You've found a group, pitched your game, and settled on a game night. Now it's time to get into the nitty gritty of the game itself, and the best place to start that is with Character Creation. In today's post I'm going to outline three different ways to handle this, along with what you want to have in mind before you start your players off on putting pencil to sheet.
What & How?
We've gone over this before, but it is important to review before character creation. You want to know two things in specific. The first is what your game is about. The second is how you plan to run your game.
What your game about is simple. You've already pitched it. You either have your dungeon crawling live in the world game going, or your story based extravaganza, or whatever else you have planned in mind. From that you know how action packed, exploration & puzzle based, or social work
How is a bit trickier. This involves self-awareness about your style of GMing and how that works. What kind of things do you play well to? What kind of things are you weak on? Are you willing to roll with crazy experimental characters and out of the box thinking or do you want a more tried and true approach?
You know what and how you're going to handle in your game? Good, because the next step is to explain this to your players. Now, the more open ended your game is going to be the less you need to tell your players. The tighter your idea for the game is, the more you have to tell them.
Why is this important? You don't want to run a game about super Heroes (emphasis important) only to have a group of super powered thugs that will as soon rob the bank as save it. Nor do you want people bringing in a bunch of courtiers for your L5R game set on the wall. Then again, maybe you do want those things, and that is just as important.
This talk is as much for the players as it is for you the GM. A player doesn't want to bring in a character reliant on a mount for strength in a game that is going to take place in tunnels where the mount can't go. They also may not want to bring in a Chaotic Evil character into a game about Paladins. You get the idea.
Character Creation Method #1
The first and most common form of character creation is for the group to do it as a whole. This is sort of like a session 0. You get everyone together, you give the group the talk, and everyone makes their character together. This works well for a lot of games, because it lets the players talk to each other as they make their characters.
The most common benefit of this style of group creation is that it prevents an overloading in a particular area of group strength unless it is done deliberate. You've likely seen this if you play D&D where one player calls rogue, wizard, cleric, or fighter and the group goes around making sure all the primary roles for D&D combat are covered.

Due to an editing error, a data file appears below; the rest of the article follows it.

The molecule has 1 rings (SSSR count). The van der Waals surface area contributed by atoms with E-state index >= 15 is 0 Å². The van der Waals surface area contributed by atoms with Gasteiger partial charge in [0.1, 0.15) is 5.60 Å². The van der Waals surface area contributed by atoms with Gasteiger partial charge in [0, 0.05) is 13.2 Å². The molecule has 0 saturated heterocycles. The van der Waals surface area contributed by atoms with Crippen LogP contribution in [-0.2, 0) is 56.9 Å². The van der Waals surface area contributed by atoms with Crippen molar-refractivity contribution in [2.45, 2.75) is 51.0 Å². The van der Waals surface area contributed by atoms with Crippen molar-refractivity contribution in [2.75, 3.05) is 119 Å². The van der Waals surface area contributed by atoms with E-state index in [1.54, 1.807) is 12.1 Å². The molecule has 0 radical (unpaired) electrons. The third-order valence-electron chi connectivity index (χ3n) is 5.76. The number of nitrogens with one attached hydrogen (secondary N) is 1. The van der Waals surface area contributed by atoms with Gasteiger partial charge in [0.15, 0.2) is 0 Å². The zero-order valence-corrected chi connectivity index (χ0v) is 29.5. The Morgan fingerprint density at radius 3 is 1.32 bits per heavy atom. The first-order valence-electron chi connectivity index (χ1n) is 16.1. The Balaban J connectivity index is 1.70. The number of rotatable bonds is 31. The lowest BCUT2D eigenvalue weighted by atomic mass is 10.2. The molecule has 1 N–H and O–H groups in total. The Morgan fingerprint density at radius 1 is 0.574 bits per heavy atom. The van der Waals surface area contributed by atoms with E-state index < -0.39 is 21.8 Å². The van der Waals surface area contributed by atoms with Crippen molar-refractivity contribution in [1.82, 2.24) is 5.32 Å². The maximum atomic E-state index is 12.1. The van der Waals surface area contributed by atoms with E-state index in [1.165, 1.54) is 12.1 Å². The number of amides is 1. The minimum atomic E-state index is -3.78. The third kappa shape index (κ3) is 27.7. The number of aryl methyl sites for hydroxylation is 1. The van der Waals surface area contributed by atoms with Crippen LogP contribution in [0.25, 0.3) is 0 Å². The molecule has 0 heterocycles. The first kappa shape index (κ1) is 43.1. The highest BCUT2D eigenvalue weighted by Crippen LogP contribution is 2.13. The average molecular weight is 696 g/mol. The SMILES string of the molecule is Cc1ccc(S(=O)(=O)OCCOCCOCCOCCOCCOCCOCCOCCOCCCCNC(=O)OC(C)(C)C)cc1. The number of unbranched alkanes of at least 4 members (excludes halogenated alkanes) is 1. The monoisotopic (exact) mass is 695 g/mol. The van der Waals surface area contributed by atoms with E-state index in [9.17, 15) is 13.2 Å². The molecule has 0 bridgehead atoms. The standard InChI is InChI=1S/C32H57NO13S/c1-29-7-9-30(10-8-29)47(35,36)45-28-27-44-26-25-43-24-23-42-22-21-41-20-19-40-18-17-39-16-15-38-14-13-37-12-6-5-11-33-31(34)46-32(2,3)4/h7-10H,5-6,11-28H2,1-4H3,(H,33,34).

The other benefit you can get out of this is rigging a group back story. FATE Core games do this by actually having the group work out official stories that happened covering past adventures. Other groups just go simpler and use the time to define past friendships and any other key group dynamics.
This is also ideal if you have a shortage of base books in your group, as it lets people share.
Character Creation Method #2
The second way I've seen the most is a lot more free form. After the group knows the What and How of the game, everyone makes their own characters and sends them to the GM. This is often the fastest of the character creation methods because everyone makes their character on their own time.
As a GM the trick here is to keep some lines of communication open. If you don't want six mages in your game, it's probably best to tell the group that Bob has the mage character, and Sarah has the paladin. It also works to have players talk about at least making a few links to each other to help get them into the game.
Character Creation Method #3
The third method is the most time intensive, but also one of the best for heavy social games or games with a PVP component. This method involves the GM having a one on one with the player for character creation. During this the GM can answer any questions, share knowledge that should be shared (i.e. Sarah's paladin and Bob's mage.) It also lets the player share any secrets or back story items that the player wants to have in play.
Required Back Stories?
The last thing you need to know for character creation is whether or not you are going to require back stories from your players? Some games, and GMs like to have them handy. Some players love to have them in play. Others don't care too much about either one.
This is done by preference of the player and the GM. If you are going to require one, I'd recommend not requiring it to be much longer than a page, or a couple paragraphs. Some people don't like writing them, or are bad at doing so and forcing them to work on a multiple page effort is not going to be worth it. On the other hand, with some players I've seen GMs put a maximum length on things. If your players are prolific when it comes to backstory, this can be a good way to make them focus the narrative.
Once this is done, you're ready for your first session.